Linen in the museum

May 14, 2016

Last week I had the opportunity to visit the Open Air Museum in Vorau, in eastern Styria. The museum presents old buildings and objects related to traditional rural life in the area – and as it turned out, quite a few of these objects had to do with textiles.

In the “old days”, the growing of flax and the production of linen played a significant role in the life and economy of the rural communities in this part of the country. Consequently, the museum’s collection is full of tools like looms and spinning wheels…

…and this amazing early-20th-century winding machine which looks suspiciously like some ancient instrument of torture:

So, if you happen to be in the area, don’t miss it!

 

Walking in Surrey

November 9, 2015

It has been noted by a friend of ours that most of my recent posts – and I use the term recent in the loosest of senses – have been about graveyards. So you probably won’t be surprised to learn that our recent excursion into Surrey saw us visiting two nice country cemeteries as well. In our defence, it ought to be noted that at least the first of these visits wasn’t actually planned: The plan was simply to take the train to Guildford and then walk to the nearby village of Compton to visit the Watts Gallery and the Watts Mortuary Chapel. The thing is, in order to get from Guildford station to the edge of town, our walking guide book suggested a route that steers clear of busy roads and leads through back-streets and footpaths instead. As it happened, one of these paths was right through Mount Cemetery.

Not that we minded, of course. It really is a beautiful old cemetery with a nice Victorian chapel, and the colours of its autumn trees added to the atmosphere while squirrels were busy gathering their winter supplies. Much to our surprise we found that Mount Cemetery also holds the grave of one Charles Lutwidge Dodgson, better known by his nom de plume Lewis Carroll.

On we went, not down the rabbit-hole, but rather past gently sloping hills and meadows and finally through pleasant woodland.

Some of the narrow forest paths were overgrown with branches and brambles and looked like something out of a fairy-tale. It was only fitting then that upon our arrival at Watts Gallery in Compton we found that there was a splendid special exhibition dedicated to Victorian ‘fairy painter’ Richard Dadd, best-known for the amazing The Fairy-Feller’s Master Stroke which was also on display.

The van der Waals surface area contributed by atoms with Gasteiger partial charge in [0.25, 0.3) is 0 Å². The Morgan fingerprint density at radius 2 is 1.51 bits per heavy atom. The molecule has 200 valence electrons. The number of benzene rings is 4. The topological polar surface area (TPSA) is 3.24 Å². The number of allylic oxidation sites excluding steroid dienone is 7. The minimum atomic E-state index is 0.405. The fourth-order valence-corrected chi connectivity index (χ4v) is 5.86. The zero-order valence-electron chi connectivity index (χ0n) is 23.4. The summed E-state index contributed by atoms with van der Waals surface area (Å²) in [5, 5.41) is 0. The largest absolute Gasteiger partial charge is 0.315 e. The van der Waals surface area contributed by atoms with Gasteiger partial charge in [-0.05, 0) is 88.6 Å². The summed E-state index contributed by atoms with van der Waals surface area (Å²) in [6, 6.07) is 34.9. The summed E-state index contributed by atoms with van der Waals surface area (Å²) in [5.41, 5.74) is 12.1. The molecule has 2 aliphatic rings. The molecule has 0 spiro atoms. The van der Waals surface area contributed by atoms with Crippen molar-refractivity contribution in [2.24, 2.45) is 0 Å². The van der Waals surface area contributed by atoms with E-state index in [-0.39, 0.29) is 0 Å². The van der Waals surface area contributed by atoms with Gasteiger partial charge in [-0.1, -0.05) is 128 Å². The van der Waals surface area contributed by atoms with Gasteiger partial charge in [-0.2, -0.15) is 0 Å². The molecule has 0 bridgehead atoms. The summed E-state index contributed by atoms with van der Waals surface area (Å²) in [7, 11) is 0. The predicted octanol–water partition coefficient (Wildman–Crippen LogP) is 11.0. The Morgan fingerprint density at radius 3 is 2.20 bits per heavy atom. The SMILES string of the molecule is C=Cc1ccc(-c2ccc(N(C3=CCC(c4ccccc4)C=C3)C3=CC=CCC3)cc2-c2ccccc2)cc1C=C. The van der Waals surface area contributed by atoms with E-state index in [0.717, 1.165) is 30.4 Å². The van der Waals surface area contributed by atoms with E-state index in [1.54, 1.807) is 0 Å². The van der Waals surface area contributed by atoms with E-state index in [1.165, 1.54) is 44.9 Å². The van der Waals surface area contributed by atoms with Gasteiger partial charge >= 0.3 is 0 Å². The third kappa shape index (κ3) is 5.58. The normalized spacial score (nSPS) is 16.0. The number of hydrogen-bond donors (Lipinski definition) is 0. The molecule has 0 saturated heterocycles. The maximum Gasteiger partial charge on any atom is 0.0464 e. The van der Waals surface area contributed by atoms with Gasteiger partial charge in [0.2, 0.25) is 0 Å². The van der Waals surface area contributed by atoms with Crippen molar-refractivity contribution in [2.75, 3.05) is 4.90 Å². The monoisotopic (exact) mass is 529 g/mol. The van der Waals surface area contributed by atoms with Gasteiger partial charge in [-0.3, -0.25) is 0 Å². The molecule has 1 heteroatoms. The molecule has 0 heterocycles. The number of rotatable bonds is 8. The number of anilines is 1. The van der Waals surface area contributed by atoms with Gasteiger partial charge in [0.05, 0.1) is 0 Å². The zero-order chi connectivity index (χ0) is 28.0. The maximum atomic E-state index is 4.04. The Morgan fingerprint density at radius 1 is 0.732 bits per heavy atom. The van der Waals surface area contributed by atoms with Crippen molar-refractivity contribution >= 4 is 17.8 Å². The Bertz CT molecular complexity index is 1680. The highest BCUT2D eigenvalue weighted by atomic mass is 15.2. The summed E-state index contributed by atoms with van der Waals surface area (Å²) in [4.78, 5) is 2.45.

Watts Gallery (pictured above) was purpose-built around 1900 (it opened in 1904) to house the works of the painter and sculptor George Frederic Watts who lived nearby with his artist wife Mary Watts. To be honest, we weren’t too impressed with the art of G. F. Watts, but then again, we hadn’t come to Compton to look at his work anyway. What we’d come for was Watts Mortuary Chapel in the nearby cemetery, designed by Mary Watts:

Begun in 1895 and completed in 1904, the chapel’s rich decoration is perhaps best described as a fusion between the Book of Kells and art-nouveau, its symbolist iconography focusing on the hierarchies of the angels.

The terracotta decorations on the outside of the building are a testimony to Mary’s preferred artistic medium, pottery, while the colourful interior has a more painterly aspect to it. Even here, though, the designs are executed in flat relief which lends a unique and fascinating texture to their overall appearance.

In typical arts-and-crafts fashion, Mary Watts paid attention to every last detail of the chapel and its furnishings such as the iron door-grills or the elegantly curved benches both on the inside and on the outside.

And speaking of the outside, the hillside cemetery surrounding the building is every bit as beautiful as the chapel itself, at least at this time of the year when the trees are in their autumn beauty and the ground is strewn with fallen leaves…